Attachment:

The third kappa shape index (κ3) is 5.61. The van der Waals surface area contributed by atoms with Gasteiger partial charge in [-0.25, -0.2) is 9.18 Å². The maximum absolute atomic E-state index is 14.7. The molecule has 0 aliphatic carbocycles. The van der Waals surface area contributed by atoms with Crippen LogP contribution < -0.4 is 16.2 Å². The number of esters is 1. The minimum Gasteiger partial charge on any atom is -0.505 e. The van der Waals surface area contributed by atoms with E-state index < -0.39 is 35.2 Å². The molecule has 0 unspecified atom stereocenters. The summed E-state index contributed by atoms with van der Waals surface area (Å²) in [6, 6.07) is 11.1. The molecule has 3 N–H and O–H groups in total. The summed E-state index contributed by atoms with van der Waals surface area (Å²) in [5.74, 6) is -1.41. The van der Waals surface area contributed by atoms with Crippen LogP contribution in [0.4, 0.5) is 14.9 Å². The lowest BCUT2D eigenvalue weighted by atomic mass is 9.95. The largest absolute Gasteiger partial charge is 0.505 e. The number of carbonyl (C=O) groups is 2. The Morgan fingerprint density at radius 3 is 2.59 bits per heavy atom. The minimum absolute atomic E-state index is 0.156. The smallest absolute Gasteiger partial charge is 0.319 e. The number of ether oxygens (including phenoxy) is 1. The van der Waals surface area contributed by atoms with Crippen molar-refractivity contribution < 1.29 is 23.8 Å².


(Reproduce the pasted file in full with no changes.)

The third kappa shape index (κ3) is 5.61. The van der Waals surface area contributed by atoms with Gasteiger partial charge in [-0.25, -0.2) is 9.18 Å². The maximum absolute atomic E-state index is 14.7. The molecule has 0 aliphatic carbocycles. The van der Waals surface area contributed by atoms with Crippen LogP contribution < -0.4 is 16.2 Å². The number of esters is 1. The minimum Gasteiger partial charge on any atom is -0.505 e. The van der Waals surface area contributed by atoms with E-state index < -0.39 is 35.2 Å². The molecule has 0 unspecified atom stereocenters. The summed E-state index contributed by atoms with van der Waals surface area (Å²) in [6, 6.07) is 11.1. The molecule has 3 N–H and O–H groups in total. The summed E-state index contributed by atoms with van der Waals surface area (Å²) in [5.74, 6) is -1.41. The van der Waals surface area contributed by atoms with Crippen LogP contribution in [0.4, 0.5) is 14.9 Å². The lowest BCUT2D eigenvalue weighted by atomic mass is 9.95. The largest absolute Gasteiger partial charge is 0.505 e. The number of carbonyl (C=O) groups is 2. The Morgan fingerprint density at radius 3 is 2.59 bits per heavy atom. The minimum absolute atomic E-state index is 0.156. The smallest absolute Gasteiger partial charge is 0.319 e. The number of ether oxygens (including phenoxy) is 1. The van der Waals surface area contributed by atoms with Crippen molar-refractivity contribution < 1.29 is 23.8 Å².